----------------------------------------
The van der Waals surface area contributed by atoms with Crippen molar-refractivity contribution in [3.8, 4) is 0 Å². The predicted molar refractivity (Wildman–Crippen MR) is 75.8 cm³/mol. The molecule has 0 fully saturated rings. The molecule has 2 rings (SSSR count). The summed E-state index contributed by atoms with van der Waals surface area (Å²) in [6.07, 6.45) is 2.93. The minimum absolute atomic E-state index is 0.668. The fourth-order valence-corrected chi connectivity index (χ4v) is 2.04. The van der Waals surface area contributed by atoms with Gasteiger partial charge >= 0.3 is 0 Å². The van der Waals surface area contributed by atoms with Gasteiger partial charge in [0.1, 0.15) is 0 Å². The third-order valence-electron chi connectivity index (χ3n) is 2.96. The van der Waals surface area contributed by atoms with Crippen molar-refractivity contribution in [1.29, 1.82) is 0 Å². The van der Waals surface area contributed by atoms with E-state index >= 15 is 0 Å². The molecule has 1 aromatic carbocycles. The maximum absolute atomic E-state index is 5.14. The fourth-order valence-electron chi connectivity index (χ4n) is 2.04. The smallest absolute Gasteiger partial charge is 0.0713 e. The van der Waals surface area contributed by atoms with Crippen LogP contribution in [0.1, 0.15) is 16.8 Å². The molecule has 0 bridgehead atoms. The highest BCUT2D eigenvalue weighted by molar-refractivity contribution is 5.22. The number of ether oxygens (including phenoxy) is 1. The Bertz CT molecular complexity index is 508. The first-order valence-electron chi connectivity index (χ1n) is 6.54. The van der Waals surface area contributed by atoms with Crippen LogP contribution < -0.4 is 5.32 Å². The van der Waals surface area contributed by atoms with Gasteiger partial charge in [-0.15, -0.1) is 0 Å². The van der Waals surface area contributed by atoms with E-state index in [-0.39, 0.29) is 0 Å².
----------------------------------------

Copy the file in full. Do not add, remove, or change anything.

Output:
The van der Waals surface area contributed by atoms with Crippen molar-refractivity contribution in [3.8, 4) is 0 Å². The predicted molar refractivity (Wildman–Crippen MR) is 75.8 cm³/mol. The molecule has 0 fully saturated rings. The molecule has 2 rings (SSSR count). The summed E-state index contributed by atoms with van der Waals surface area (Å²) in [6.07, 6.45) is 2.93. The minimum absolute atomic E-state index is 0.668. The fourth-order valence-corrected chi connectivity index (χ4v) is 2.04. The van der Waals surface area contributed by atoms with Gasteiger partial charge >= 0.3 is 0 Å². The van der Waals surface area contributed by atoms with Gasteiger partial charge in [0.1, 0.15) is 0 Å². The third-order valence-electron chi connectivity index (χ3n) is 2.96. The van der Waals surface area contributed by atoms with Crippen molar-refractivity contribution in [1.29, 1.82) is 0 Å². The van der Waals surface area contributed by atoms with E-state index >= 15 is 0 Å². The molecule has 1 aromatic carbocycles. The maximum absolute atomic E-state index is 5.14. The fourth-order valence-electron chi connectivity index (χ4n) is 2.04. The smallest absolute Gasteiger partial charge is 0.0713 e. The van der Waals surface area contributed by atoms with Crippen LogP contribution in [0.1, 0.15) is 16.8 Å². The molecule has 0 bridgehead atoms. The highest BCUT2D eigenvalue weighted by molar-refractivity contribution is 5.22. The number of ether oxygens (including phenoxy) is 1. The Bertz CT molecular complexity index is 508. The first-order valence-electron chi connectivity index (χ1n) is 6.54. The van der Waals surface area contributed by atoms with Crippen LogP contribution < -0.4 is 5.32 Å². The van der Waals surface area contributed by atoms with Gasteiger partial charge in [-0.15, -0.1) is 0 Å². The van der Waals surface area contributed by atoms with E-state index in [-0.39, 0.29) is 0 Å².